In the national capital, masoor small and bold prices were trading higher by Rs 50 each to Rs 3,500-3,700 and Rs 3,650-3,750 per quintal, respectively. Its dal local and best quality traded higher by Rs 100 each to Rs 3,800-4,200 and Rs 3,900-4,300 per quintal, respectively. Malka local and best followed suit and gained Rs 50 each to Rs 4,000-4,200 and Rs 4,100-4,400 per quintal, respectively.

Kabuli gram small variety also edged up by Rs 50 to Rs 4,050-5,050 per quintal.

Arhar and its dal dara, in-line with overall trend, also finished the week higher by Rs 50 and Rs 100 to Rs 4,100 and Rs 5,700-7,600 per quintal, respectively.

On the other hand, rajma chitra declined by Rs 100 to Rs 5,800-7,800 per quintal.

Gram, gram dal local and best quality moved in a narrow range on alternate bouts of buying or selling and pegged at previous levels of Rs 3,750-3,850, Rs 3,800-4,200 and Rs 4,200-4,300 per quintal, respectively.

adds more losses on ample stocks

The slide in prices at the wholesale market continued unabated for yet another week in the national capital largely on soaring stocks following uninterrupted supplies from mills amid record production.

Ample supply led to a fall in prices by up to Rs 70 per quintal. Moreover, reduced offtake by stockists and bulk consumers too kept pressure on the sweetener's prices.

Marketmen said, persistent fall in sugar prices was mostly due to steady inflow of supplies from millers coupled with record output in this marketing year against reduced offtake by bulk consumers such as ice-cream makers, confectioners and stockists despite summer season.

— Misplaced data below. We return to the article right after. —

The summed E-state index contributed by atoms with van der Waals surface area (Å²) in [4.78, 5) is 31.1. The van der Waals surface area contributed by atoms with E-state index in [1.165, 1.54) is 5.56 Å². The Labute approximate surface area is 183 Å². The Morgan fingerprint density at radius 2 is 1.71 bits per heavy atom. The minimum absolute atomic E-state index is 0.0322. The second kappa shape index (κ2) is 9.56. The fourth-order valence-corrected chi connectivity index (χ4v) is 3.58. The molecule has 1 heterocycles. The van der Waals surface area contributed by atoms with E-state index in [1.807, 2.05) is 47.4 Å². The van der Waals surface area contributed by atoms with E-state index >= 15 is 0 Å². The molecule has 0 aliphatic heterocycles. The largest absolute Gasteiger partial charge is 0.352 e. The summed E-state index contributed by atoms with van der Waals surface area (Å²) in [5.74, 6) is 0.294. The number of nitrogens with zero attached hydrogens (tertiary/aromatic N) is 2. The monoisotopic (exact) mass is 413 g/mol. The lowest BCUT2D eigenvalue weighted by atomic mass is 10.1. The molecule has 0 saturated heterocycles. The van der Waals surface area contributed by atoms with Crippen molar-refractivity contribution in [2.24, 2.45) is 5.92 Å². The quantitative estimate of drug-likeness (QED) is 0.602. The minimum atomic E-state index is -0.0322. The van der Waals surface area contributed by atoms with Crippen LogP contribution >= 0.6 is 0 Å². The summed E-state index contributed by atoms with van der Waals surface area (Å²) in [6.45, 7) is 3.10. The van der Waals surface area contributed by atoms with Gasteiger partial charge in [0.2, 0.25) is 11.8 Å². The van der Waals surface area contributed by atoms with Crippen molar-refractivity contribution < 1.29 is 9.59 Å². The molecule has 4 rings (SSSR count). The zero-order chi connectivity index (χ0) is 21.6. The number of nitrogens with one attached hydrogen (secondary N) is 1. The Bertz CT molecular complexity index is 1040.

According to Indian Sugar Mills Association (ISMA), sugar production in the current season (ending September) is expected to grow sharply to hit all-time high of Rs 31.5 to 32 million tonnes.

Coming to price section, sugar ready M-30 and S-30 dropped by Rs 50 each to end the week at Rs 2,760-2,880 and Rs 2,750-2,870 per quintal, respectively.

Likewise, mill delivery M-30 and S-30 prices slipped by Rs 60 each to conclude the week at Rs 2,550-2,680 and Rs 2,540-2,670 per quintal, respectively.

In mill gate section, Sugar asmoli prices dipped by Rs 70 during the week to finish at Rs 2,650, followed by Budhana and Sakoti sliding by Rs 65 each to Rs 2,590 and Rs 2,570 per quintal, respectively.

Sugar Mawana, Kinnoni and Khatuli plunged by Rs 60 each to Rs 2,590, Rs 2,680 and Rs 2,675, respectively. On the other hand, Dorala and Dhampur slipped by Rs 55 each to end at Rs 2,590 and Rs 2,555 per quintal, respectively.

Prices of Thanabhavan, Dhanora, Simbholi, Modinagar and Shamli also receded by Rs 45 each to Rs 2,600, Rs 2,670, Rs 2,675, Rs 2,590 and Rs 2,580 and Malakpur moved down by Rs 40 to Rs 2,585 per quintal, respectively.

Gur prices decline on sluggish demand

A subdued trend was observed at the wholesale gur (jaggery) market in the national capital during the week with prices falling by Rs 100 per quintal due to sluggish demand from stockists as well as retailers amid increased supplies.

Muzaffarnagar and Muradnagar gur also displayed a weak trend on muted demand amid ample stock position and prices fell by up to Rs 300 per quintal.

Marketmen said, low demand from stockists and retailers due to off-season amid increased arrivals from manufacturing areas, mainly led to a slide in gur prices.

In Delhi, gur Chakku, Dhayya, Pedi and Shakkar prices dropped by Rs 100 each to conclude the week at Rs 2,900-3,000, Rs 3,100-3,200, Rs 2,900-3,000 and Rs 3,200-3,300 per quintal, respectively.

At Muzaffarnagar, gur Chakku tumbled by Rs 300 to finish the week at Rs 2,300-2,500, followed by Khurpa which plummeted by Rs 250 to Rs 2,250-2,300 per quintal.

Gur Laddoo prices also ended lower by Rs 100 to Rs 2,500-2,600 per quintal.